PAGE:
A denizen of the woods. He and his kind have vanished into the leaves for the most part now; but I did disturb the cutest (and very put out) little tree frog the other day…in the pole beans! I had quite the time picking around him.
Rule, Britannia! Friday, Sep 19 2014
I love Scotland, but the British Empire more. Now, if they can just solve their very real problems….
(yes, I hit the ‘refresh’ button all night on my computer!)
Now what? Thursday, Sep 18 2014
One very dead Japanese Maple removed, possibly killed drought/winter stress/serious rot and hopefully not Verticillum Wilt*
Those leaves aren’t supposed to be a crispy brown.
But now what? The space has an entirely different feel to it, the beanpole locust in the background is suddenly prominent, as is the Sugar Maple. The paths, which bent at the tree, don’t quite make sense anymore and there is a whole lot more sun, and more distance. This will take some consideration.
*The state lab isn’t exactly helpful on the subject: ‘We can’t test dead wood’…well, the whole tree is dead, so what exactly can you test?
Grapes Tuesday, Sep 16 2014
A lot of home grown produce tastes better than that from the store: garlic, onions, squash, chard, etc, etc.* I didn’t expect the difference to be so great with grapes though. Silly that.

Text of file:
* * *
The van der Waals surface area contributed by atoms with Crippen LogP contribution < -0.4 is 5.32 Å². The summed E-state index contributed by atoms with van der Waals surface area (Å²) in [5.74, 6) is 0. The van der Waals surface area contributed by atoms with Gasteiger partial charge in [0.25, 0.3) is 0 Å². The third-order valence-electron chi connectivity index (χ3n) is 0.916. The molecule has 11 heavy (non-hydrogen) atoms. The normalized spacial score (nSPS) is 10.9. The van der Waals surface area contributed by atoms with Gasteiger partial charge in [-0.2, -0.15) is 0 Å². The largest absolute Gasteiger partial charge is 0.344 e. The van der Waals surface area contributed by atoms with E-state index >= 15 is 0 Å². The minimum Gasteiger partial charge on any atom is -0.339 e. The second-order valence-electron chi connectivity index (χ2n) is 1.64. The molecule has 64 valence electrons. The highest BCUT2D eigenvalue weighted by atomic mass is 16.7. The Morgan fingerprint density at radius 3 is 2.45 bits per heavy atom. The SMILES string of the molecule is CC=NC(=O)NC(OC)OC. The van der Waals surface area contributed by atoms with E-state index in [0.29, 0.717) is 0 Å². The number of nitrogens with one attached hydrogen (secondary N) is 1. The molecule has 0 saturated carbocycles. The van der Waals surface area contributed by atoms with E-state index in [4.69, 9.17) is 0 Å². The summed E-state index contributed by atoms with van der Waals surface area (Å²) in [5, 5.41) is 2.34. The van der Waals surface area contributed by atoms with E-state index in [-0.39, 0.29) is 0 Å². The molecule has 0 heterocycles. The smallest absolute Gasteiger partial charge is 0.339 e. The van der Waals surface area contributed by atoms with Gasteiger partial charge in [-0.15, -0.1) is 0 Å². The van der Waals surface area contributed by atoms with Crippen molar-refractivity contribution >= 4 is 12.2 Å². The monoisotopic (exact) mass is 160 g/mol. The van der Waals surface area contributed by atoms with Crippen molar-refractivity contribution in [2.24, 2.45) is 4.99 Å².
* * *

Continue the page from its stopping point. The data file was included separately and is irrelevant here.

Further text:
Our young Concord Seedless set a fair number of bunches this year. Now granted, they are the size of garden peas, but the taste! Very close (and this year better than) the wild Concord. Hard to describe, but not anything like the grapes one finds in the store. Spicy and sweet, but without that overload of Sugar. It is the spice which is missing from the store bought grapes.
I suppose that they would make excellent jelly, and if the bunches were full size, that would be an option. But seeing as they are small….I’ll blame their disappearance on the catbirds :)
*Not always: sweet potatoes have failed rather badly for us. As, bizarrely, do cucumbers. Spinach is an utter disaster.
The Yellow Pot Monday, Sep 15 2014
I know, I know, no content here! The big garden and its pot, amazing how a focal point brings it all together.
Random Photo Saturday, Sep 13 2014
From some time ago (it is 50, raining, and dark): the lily is ‘Black Beauty’ and about as extreme a form as you can get it seems to me!
Volunteers Thursday, Sep 11 2014
Nice to have…
In this case, a whacking great clump of white phlox. In the vegetable garden of course…. Maybe next spring I’ll divide it? It is a tall, late white, with good mildew resistance. What more does one want? (It is at least in a pre-arranged spot, that little yellow black-eyed susan down at the bottom? In a row of baby kale!
Plant Identification Wednesday, Sep 10 2014
I am hopeless at it, mostly because I never bring a guide with me and never bring the plant back. (Trees are easy, I’m contemplating all those herbaceous things!)